CCVO’s recent Alberta Nonprofit Survey found that 41% of respondents had one month or less in operating reserves. This pre-flood survey paints a picture of a sector that has a limited capacity to shoulder unforeseen costs, such as the flood-related increased service demands, damage to facilities and equipment, and loss of revenues from cancellation of fundraising events.
The immediate response to the floods was a spontaneous act of volunteerism, a coordinated effort that was organized to best identify areas of need through grassroots communication (see yychelps.ca). In much the same way, a wide variety of funding agencies have come together in a coordinated response, working together and taking a holistic approach to funding high-needs organizations.
By guiding the generosity of Calgarians towards flood relief and rebuilding funds, agencies such as The Canadian Red Cross, United Way of Calgary and Area, The Calgary Foundation and Calgary Arts Development Authority are able to support nonprofits as they target critical areas of need, directing monies to both short- term and long-term relief, rebuilding neighbourhoods, providing restoration funds, and addressing mental and physical health concerns that may arise from the crisis.
Funders are complementing their individual funding streams, leveraging the impact of the support they can provide, and ensuring that organizations are receiving as much support as possible, with a minimum of administrative effort.
This ability to quickly move funds towards relief efforts is in part the result of a healthy on-going connection between these agencies and their front-line organizational partners. Marked by a confidence in the good practices of the organizations, and knowledge of what the immediate benefit to the community will be, funders are able to make quick and effective decisions by flowing financial support to organizations with limited paperwork required, so that organizations can spend their staff time addressing critical needs.
We Work Better Together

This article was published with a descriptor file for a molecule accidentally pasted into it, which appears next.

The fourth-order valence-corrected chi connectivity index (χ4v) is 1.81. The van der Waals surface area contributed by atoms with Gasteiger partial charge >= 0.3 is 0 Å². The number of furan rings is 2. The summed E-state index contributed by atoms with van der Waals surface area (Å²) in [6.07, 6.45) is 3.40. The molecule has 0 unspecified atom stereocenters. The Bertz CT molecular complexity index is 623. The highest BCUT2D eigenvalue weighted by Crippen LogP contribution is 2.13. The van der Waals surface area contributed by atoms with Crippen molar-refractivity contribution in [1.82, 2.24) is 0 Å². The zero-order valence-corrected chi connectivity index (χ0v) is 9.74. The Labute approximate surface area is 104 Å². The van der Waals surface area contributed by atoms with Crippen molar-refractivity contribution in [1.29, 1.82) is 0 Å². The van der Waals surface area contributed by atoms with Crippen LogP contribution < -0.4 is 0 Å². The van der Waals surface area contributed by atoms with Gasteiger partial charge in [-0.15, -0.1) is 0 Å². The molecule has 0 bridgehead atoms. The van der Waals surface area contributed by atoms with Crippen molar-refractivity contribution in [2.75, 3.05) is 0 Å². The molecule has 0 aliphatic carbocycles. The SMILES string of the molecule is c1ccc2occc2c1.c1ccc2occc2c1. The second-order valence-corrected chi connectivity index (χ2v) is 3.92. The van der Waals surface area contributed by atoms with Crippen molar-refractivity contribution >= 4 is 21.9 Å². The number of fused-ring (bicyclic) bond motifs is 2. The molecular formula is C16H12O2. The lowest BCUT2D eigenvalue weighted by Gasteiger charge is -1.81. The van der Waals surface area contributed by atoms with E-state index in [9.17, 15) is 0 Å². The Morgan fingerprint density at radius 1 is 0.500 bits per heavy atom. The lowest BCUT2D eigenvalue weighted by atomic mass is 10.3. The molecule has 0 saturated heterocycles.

Fundamental to the emerging picture of the nonprofit sector in a post-flood Alberta is the spirit of collaboration shown from all stakeholders. Organizations are working closely together, citizens are donating their time and money, funders are listening to the needs of the sector, and the government is fast-tracking key services to help us return to normal following this disaster.
While the flood may have shown that a force of nature can quickly change a city, destroying homes, displacing communities, interrupting events, and damaging infrastructure, the nonprofit sector, supported by a community of volunteers, funders and businesses, has responded with creativity, undeterred optimisim and a “get ‘er done” mentality. We will be able to rebuild the lives of affected Calgarians, restore our communities and spaces, and better understand how to prepare for what the future holds. We will not only return to normal. We will return to better.
Katherine van Kooy has led the Calgary Chamber of Voluntary Organizations (CCVO) since its inception in 2003. Katherine has a broad and diverse background in public policy and public sector management, consulting, strategic planning and organizational change. She has an Honours B.A. in Political Science from the University of Waterloo, graduate studies in International Affairs at Carleton University and an MBA from Cornell University.